Prior, J., Hubbard, P. & Rai, T. 2017, 'Using residents' worries about technology as a way of resolving environmental remediation dilemmas', Science of The Total Environment, vol. 580, pp. 882-899.
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The choice of technologies used to remediate contaminated environments are increasingly made via engagement with affected local residents. Despite this, little is known about how residents perceive remediation technology applications. Building on the findings of broader technology worry research, and drawing on data from a telephone survey of 2009 residents living near thirteen contaminated sites in Australia, regression analysis of closed-ended survey questions and coding analysis of open-ended survey questions are combined to identify the main predictors of worries concerning particular remediation technologies, and how worry affects them. This suggests respondents are more worried about the application of chemical remediation technologies than the application of physical and thermal technologies, which in turn caused more worry than the application of biotechnology. The paper suggests that these worries can be reduced via direct engagement with residents about remediation technologies, suggesting that such engagement can provide knowledge that improves remediation technology decisions.

Pritchard, R. & Kelly 2017, 'Energy efficiency in non-domestic building performance evaluation: lessons learnt from early stage implementation in Cambridge', Sustainability.

Sahin, O., Stewart, R.A., Giurco, D. & Porter, M.G. 2017, 'Renewable hydropower generation as a co-benefit of balanced urban water portfolio management and flood risk mitigation', Renewable and Sustainable Energy Reviews, vol. 68, no. 2, pp. 1076-1087.
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© 2016 Elsevier Ltd.Understanding energy-water system interactions is critical to the effective management of urban infrastructure. This paper explores the potential for hydropower as a co-benefit in a novel operating regime for Sydney's main water reservoir (Warragamba Dam). Hydropower could be generated as part of storage level management in the reservoir aimed at introducing flood retention 'airspace' (to mitigate downstream flood risk from extreme rainfall) whilst augmenting the use of installed desalination capacity to maintain secure supplies of water. A purpose-built systems dynamics model provides the mechanism for evaluating and comparing future operating scenarios over a 25 year period (i.e. until 2040). Importantly, the findings reveal the potential for desalination plants, integrated into a populous city's water supply network, to satisfy a much broader planning agenda. Specifically, the study provides evidence that Sydney's interdependent goals of deferring capital intensive flood storage works, maintaining water security, better utilising existing desalination and hydropower assets, and increasing renewable energy generation can be achieved through applying systems thinking to a complex citywide water planning problem. The work also makes a valuable contribution to the energy-water nexus literature at the under-explored city-scale.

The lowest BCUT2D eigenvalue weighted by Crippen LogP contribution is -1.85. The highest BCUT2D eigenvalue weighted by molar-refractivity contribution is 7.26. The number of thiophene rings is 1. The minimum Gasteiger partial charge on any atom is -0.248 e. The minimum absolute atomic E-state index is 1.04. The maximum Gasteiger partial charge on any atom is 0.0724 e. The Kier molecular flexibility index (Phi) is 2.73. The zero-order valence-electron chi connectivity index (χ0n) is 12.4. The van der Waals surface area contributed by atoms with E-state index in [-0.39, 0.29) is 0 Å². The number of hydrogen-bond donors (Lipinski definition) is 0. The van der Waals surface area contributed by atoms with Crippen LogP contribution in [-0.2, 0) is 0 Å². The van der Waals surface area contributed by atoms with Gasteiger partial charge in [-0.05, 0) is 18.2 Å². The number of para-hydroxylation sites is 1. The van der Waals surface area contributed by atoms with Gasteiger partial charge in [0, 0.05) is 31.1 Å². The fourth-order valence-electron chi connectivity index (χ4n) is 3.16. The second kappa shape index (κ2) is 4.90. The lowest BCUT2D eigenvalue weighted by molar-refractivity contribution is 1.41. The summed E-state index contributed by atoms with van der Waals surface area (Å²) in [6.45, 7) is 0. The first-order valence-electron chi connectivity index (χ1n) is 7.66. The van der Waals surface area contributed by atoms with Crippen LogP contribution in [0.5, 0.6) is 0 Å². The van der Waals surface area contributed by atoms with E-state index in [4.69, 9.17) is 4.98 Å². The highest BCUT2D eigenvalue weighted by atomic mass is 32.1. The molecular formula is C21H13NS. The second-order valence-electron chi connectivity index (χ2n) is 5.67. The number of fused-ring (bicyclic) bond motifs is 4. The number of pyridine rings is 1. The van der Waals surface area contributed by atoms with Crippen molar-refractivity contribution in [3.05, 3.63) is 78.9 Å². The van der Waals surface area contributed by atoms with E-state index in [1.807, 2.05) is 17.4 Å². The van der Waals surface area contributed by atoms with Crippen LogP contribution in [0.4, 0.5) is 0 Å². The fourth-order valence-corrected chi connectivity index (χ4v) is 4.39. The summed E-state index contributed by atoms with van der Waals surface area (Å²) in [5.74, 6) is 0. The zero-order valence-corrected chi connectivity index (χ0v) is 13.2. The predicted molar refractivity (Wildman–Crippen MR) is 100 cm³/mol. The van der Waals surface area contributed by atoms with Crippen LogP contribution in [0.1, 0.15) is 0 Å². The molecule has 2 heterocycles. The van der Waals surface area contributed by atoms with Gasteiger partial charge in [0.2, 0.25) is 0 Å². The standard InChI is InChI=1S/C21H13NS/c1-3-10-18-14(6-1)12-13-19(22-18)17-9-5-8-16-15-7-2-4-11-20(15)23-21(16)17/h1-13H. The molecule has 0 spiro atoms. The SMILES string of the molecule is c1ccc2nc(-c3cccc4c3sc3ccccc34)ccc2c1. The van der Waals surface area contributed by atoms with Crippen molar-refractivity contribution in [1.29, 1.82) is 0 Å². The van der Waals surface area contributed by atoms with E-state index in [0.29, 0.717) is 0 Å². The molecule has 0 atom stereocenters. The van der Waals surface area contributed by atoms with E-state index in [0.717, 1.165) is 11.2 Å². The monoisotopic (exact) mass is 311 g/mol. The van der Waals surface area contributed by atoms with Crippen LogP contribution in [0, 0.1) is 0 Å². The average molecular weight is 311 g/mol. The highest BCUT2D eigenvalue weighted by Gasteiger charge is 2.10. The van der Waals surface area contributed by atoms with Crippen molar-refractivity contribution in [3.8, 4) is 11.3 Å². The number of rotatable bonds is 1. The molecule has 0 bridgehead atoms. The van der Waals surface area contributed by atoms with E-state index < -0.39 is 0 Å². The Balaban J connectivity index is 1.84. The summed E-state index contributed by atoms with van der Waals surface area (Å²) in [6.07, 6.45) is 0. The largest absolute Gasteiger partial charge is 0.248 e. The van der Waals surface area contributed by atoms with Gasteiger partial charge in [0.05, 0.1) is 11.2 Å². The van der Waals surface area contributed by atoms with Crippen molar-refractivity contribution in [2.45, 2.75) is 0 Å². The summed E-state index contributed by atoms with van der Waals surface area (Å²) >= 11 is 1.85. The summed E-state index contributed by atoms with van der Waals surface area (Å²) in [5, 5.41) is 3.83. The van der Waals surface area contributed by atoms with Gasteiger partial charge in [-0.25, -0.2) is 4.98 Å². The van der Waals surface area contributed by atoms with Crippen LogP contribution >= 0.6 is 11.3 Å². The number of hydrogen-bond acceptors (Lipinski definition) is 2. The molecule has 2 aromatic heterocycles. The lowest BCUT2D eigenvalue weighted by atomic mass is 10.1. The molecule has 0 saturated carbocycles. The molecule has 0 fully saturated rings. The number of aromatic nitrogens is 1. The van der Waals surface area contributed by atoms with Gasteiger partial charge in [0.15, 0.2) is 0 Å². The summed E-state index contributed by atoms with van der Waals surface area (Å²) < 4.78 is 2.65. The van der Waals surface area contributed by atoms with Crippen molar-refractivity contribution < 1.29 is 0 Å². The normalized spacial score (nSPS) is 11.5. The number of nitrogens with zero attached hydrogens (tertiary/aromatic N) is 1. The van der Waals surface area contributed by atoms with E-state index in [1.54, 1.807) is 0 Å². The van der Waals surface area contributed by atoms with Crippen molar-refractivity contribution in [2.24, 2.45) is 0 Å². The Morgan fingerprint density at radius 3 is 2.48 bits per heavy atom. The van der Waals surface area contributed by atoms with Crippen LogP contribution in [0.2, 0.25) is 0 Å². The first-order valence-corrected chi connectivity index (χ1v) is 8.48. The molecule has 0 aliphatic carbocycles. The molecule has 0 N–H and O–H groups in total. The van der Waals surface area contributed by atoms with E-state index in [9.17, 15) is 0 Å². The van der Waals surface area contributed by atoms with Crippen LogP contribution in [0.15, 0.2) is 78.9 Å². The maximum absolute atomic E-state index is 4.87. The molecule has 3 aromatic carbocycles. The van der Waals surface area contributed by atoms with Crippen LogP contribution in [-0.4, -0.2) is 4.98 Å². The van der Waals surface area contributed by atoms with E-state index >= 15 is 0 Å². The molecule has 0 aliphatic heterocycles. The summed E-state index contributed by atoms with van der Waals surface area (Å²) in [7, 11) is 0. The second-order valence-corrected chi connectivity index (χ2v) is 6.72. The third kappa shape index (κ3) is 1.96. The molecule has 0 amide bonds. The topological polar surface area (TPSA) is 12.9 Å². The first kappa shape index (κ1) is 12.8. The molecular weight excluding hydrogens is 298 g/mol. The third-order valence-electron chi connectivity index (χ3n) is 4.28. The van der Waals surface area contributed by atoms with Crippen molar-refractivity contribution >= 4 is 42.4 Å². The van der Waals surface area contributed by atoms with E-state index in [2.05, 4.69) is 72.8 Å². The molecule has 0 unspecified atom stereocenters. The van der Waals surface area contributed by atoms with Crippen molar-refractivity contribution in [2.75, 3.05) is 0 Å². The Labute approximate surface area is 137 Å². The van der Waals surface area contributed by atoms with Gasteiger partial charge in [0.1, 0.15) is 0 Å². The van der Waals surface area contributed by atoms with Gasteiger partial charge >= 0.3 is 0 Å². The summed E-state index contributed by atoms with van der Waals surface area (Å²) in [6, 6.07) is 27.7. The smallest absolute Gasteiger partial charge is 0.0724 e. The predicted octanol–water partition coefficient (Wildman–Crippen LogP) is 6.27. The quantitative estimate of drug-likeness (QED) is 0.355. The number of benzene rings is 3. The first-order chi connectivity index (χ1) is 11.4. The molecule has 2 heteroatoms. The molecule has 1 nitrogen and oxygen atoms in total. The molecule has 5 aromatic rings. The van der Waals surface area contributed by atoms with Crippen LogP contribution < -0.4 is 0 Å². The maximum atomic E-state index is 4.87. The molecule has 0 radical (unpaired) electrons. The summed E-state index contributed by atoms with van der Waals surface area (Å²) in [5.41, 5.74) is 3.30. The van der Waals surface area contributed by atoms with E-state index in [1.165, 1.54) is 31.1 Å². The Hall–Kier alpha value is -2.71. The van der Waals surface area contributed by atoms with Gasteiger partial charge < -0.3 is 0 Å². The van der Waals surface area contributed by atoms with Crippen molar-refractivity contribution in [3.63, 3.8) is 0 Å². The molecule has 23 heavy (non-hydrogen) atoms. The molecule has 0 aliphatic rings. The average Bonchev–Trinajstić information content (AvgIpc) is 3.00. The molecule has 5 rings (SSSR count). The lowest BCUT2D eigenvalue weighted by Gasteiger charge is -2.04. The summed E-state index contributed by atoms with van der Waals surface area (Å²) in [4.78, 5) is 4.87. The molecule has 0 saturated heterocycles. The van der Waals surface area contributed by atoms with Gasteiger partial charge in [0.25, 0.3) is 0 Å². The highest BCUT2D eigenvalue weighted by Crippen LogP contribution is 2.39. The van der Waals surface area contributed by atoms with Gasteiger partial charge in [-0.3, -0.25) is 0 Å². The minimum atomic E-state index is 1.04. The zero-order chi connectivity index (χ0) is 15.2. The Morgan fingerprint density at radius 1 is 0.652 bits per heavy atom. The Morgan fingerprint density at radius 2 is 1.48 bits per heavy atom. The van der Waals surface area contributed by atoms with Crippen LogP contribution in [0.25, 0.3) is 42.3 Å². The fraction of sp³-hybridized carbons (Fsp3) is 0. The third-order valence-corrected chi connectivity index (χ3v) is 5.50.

Thacker, S., Kelly, Pant, R. & Hall, J. 2017, 'Evaluating the benefits of adaptation of critical infrastructure to hydrometeorological risks', Risk Analysis.

Tiziano, D. & Kelly 2017, 'Are we in deep water? Water scarcity and its limits to economic growth', Ecological Economics, vol. 142, pp. 130-147.
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Water is an important factor of production contributing both directly and indirectly to economic activity across all sectors and regions of the global economy. Water scarcity may therefore go beyond having important consequences for people, society and ecological systems but may also pose a threat to economic growth. Using the latest IPCC RCP projections and the OECD Shared Socio-Economic Pathways (SSPs) for population growth and economic output, we develop a multi-regional input-output model to estimate future demand for water resources across different countries and sectors of the global economy. Model results show that most countries will experience declining water availability, particularly those countries that experience a confluence of factors including low fresh water availability, high climate change impacts, and growing consumption patterns. We show that virtual water trade and improved water efficiency has potential to alleviate the worst effects of water scarcity for wealthy countries but may have limited effect on poorer countries. The analysis concludes that the most important driver of future water scarcity is economic growth, which overwhelms any realistic savings that can be made from increased technological progress and improvements to water efficiency. Population growth and climate change are also shown to be important drivers of future water scarcity, particularly over the long-run.

Watson, R., Mukheibir, P. & Mitchell, C. 2017, 'Local recycled water in Sydney: A policy and regulatory tug-of-war', Journal of Cleaner Production, vol. 148, pp. 583-594.
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Conferences